Springtime has always been special to me. Living up North, springtime meant the end of the dreary winter season that I dreaded and distained. Now that I live in Florida, I still love spring because of what it represents spiritually.
Even though we have a year-round growing season here, springtime still represents renewal, rebirth and rejuvenation. The theme of resurrection is still pertinent.
That spring theme of resurrection is part of doctrine in many religions, including Pagan Ostara and Christian Easter.
Another aspect of the vernal equinox around which all the spring holidays are based is that it marks the increasing return of the sun, and advancement toward the “light half” of the year.
As an exercise in Tarot Circle, I asked folks to look at four cards to discuss the move from the “dark half” which is the internal, introspective time, to the “light half” which is the external, extroverted time.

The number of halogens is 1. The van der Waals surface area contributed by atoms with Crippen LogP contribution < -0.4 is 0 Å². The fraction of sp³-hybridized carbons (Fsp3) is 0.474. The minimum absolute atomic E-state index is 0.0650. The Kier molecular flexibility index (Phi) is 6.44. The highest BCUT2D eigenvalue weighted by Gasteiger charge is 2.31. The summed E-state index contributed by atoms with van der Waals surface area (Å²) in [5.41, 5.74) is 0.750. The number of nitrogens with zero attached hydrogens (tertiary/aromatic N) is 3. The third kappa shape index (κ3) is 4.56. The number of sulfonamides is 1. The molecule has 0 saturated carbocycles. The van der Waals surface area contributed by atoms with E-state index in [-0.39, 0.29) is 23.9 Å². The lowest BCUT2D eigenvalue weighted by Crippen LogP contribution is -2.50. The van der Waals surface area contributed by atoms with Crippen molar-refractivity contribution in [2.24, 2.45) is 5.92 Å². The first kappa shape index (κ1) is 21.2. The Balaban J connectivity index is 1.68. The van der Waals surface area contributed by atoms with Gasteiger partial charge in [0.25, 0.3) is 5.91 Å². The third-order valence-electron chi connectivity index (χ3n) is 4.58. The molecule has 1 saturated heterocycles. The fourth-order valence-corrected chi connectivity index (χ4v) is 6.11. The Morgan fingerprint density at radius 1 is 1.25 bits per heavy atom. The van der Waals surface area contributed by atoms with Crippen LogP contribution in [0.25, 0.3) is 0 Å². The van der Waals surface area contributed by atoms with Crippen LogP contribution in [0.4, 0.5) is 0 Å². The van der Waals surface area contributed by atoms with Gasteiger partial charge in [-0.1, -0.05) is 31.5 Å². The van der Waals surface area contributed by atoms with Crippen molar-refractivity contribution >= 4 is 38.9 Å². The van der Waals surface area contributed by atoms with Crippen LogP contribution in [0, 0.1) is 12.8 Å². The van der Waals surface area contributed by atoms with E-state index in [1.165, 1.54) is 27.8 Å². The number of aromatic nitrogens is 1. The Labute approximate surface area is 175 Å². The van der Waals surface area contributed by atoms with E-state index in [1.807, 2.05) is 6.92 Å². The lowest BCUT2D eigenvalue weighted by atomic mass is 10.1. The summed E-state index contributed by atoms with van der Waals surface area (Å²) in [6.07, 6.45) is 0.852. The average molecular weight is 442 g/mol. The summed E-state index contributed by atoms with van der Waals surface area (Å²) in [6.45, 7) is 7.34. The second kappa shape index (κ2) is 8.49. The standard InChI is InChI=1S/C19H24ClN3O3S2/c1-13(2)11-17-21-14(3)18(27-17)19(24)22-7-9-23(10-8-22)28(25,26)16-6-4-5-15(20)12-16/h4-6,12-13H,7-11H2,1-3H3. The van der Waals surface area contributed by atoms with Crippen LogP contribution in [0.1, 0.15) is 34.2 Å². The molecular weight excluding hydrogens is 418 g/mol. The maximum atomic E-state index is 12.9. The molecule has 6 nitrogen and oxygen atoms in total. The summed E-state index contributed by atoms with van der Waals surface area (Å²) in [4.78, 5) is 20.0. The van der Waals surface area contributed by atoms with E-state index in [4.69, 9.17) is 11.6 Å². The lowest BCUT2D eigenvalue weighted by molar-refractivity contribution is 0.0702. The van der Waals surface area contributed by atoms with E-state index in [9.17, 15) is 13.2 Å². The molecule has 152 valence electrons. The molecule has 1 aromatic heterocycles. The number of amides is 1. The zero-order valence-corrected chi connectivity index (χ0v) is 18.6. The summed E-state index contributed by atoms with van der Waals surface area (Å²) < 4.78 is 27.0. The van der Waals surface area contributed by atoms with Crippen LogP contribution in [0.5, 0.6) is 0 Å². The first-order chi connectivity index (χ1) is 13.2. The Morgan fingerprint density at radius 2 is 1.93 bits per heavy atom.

For this exercise, I chose the Magician, the High Priestess, the Sun and the Moon.
The Magician and the Sun share the same numerology, both being number one. The Magician and the Sun are both elementally masculine; the Magician being Air and the Sun Fire. The High Priestess and the Moon are both feminine Water.
In many ways, the Magician discusses the ways we learn in the outer world, the High Priestess discusses the ways we lean in our inner world. The Sun may represent our public doings; the Moon may represent our more secretive doings.
The process of comparing and contrasting these four cards in this context was very enlightening.
At this time of balance between light and dark, outer and inner, it is interesting to look at these cards to see the wisdom and subsequent action that can happen in the outer world with the Magician and Sun, and the inner world, with the High Priestess and Moon.
As we move toward the time of light, we take the wisdom of the High Priestess and the Moon with us, and use the energy of the Magician and the Sun to let that wisdom shine for the world to see.